NYC fights Airbnb, but roommate got green light in Amsterdam
New York has been battling the Airbnb roommate market since 2010, but other cities like Amsterdam have found a way to live with the business and even take advantage of the alternative tourism economy.
New York State passed a law against illegal hotel operations four years ago, prohibiting the occupancy of an entire apartment without the presence of the permanent resident for less than 30 days. Last fall, Eric T. Schneiderman, the New York attorney general, issued a subpoena to obtain information about Airbnb hosts, citing illegal activity. The San Francisco-based company, which is valued at nearly $ 10 billion, opposed the subpoena and on Tuesday the two sides met in court in Albany. Resentment between them grows throughout the day. The judge has yet to render a decision.
Amsterdam has taken a different approach, working with Airbnb rather than against it, to ensure a growing contribution to the local economy and preserve the character of its neighborhoods.
Earlier this year, the famous liberal Dutch city passed a law allowing residents to rent their own properties to a maximum of four people at a time and for a maximum of two months per year. The tenant must pay a tourist tax. City officials met with Airbnb employees to discuss details of the new legislation.
“We want them to take their responsibilities as well,” said Tahira Lemon, international press secretary in the Amsterdam government. The city wants to make sure these private rental companies inform all parties of their rights and obligations, Lemon said.
Hosts on Airbnb, many of whom supplement their income significantly by renting their homes or spare rooms for days or weeks at a time, say the cooperation between the company and the government was good.
“I think it’s good that it’s official and limited by some rules, because otherwise people could do it anyway,” said Dorine, who offers her apartment in central Amsterdam for $ 349 a night, to Newsweek in an Airbnb private message. She said she had always wanted to start her own bed and breakfast, but was limited by the demands of her full-time job. “The whole idea of Airbnb should be compatible with NYC,” she said, adding that the downside of the new law was that you had to pay taxes on your rental income.
Airbnb hailed recent housing legislation in Amsterdam and other European cities as a victory. “We are delighted that so many cities like Amsterdam, Hamburg and Paris have embraced home sharing and Shared City is our effort to do even more to make cities around the world even stronger,” David Hantman wrote on the Airbnb public policies. , referring to an initiative launched by the company in March to promote community interconnection.
But some of these cities don’t see the recent legislation as a victory for Airbnb.
Hamburg city officials said the changes to their laws were aimed at tightening, not relaxing, restrictions on home sharing. A law passed last year made it possible to rent an apartment as long as it is the host’s main residence. Although not explicit in the law, Magnus-Sebastian Kutz, spokesman for the Hamburg Ministry of Urban Development and Environment, said the basic interpretation is that primary residences cannot be rented out. as vacation homes more than 180 days a year.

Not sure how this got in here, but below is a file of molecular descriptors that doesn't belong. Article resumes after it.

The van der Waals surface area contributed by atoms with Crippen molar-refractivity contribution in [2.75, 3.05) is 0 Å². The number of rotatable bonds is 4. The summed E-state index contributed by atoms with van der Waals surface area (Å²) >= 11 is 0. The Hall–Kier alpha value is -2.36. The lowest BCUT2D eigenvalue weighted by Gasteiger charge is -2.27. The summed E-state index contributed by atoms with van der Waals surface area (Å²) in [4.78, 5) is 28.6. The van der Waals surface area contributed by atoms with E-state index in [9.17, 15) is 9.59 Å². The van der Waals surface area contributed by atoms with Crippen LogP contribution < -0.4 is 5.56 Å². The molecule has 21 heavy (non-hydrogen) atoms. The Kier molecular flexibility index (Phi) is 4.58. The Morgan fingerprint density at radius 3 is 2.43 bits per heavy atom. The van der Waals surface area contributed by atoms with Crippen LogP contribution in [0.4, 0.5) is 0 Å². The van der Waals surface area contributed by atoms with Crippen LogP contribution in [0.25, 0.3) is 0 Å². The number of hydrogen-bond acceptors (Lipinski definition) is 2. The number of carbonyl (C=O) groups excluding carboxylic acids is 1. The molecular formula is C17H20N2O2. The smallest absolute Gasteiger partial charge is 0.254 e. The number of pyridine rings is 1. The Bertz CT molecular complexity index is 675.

Hamburg is “the only state in Germany to have such strict regulations” on vacation rentals, Kutz said. If it turns out that a tenant or owner is violating the new housing regulations, they can be fined up to 50,000 euros, he added.
In New York, the negotiations came to naught. Earlier this month, the attorney general’s office filed an affidavit showing that 64% of Airbnb’s offers were for entire apartments – illegal under current law. Soon after, Airbnb removed thousands of New York-based listings. In a New York Times editorial last week, Schneiderman said he was seeking cooperation with Airbnb.
Elsewhere in the United States, the controversy surrounding Airbnb has escalated. In San Francisco, supporters and opponents staged dueling rallies in front of City Hall on Tuesday.
But Amsterdam, it seems, has found a solution that everyone can live with.
The 60-day limit in Amsterdam, officials said, is aimed not only at ensuring safe conditions, but also at preserving the particular dynamics of each neighborhood. Hosts say Airbnb’s arrival didn’t lead to a wave of tourists – they were there long before. The difference now, they say, is that he has negotiated a new kind of understanding between locals and travelers.
“It’s not really fair to be annoyed by someone coming to visit the city I love to live in,” Dorine wrote. Instead, she decided to spend some of her Airbnb earnings on buying a bike bell, “just to make sure I don’t run over a tourist ;-)”